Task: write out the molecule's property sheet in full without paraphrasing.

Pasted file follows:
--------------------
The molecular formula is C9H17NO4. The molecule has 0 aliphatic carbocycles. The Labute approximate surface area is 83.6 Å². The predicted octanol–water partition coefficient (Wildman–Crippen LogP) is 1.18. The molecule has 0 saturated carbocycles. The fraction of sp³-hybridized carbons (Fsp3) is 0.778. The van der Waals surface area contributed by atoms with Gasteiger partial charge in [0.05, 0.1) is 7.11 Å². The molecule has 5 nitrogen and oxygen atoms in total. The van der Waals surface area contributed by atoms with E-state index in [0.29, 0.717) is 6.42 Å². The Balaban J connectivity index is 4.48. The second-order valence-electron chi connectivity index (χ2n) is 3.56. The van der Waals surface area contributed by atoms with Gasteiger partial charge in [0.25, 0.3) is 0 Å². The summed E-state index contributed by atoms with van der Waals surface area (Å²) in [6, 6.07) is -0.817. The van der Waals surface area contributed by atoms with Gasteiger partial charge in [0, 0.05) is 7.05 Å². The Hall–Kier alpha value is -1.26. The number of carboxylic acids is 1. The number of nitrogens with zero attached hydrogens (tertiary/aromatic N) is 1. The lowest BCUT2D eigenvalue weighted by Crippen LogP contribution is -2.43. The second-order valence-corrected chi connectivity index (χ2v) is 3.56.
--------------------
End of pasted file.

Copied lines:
The molecular formula is C9H17NO4. The molecule has 0 aliphatic carbocycles. The Labute approximate surface area is 83.6 Å². The predicted octanol–water partition coefficient (Wildman–Crippen LogP) is 1.18. The molecule has 0 saturated carbocycles. The fraction of sp³-hybridized carbons (Fsp3) is 0.778. The van der Waals surface area contributed by atoms with Gasteiger partial charge in [0.05, 0.1) is 7.11 Å². The molecule has 5 nitrogen and oxygen atoms in total. The van der Waals surface area contributed by atoms with E-state index in [0.29, 0.717) is 6.42 Å². The Balaban J connectivity index is 4.48. The second-order valence-electron chi connectivity index (χ2n) is 3.56. The van der Waals surface area contributed by atoms with Gasteiger partial charge in [0.25, 0.3) is 0 Å². The summed E-state index contributed by atoms with van der Waals surface area (Å²) in [6, 6.07) is -0.817. The van der Waals surface area contributed by atoms with Gasteiger partial charge in [0, 0.05) is 7.05 Å². The Hall–Kier alpha value is -1.26. The number of carboxylic acids is 1. The number of nitrogens with zero attached hydrogens (tertiary/aromatic N) is 1. The lowest BCUT2D eigenvalue weighted by Crippen LogP contribution is -2.43. The second-order valence-corrected chi connectivity index (χ2v) is 3.56.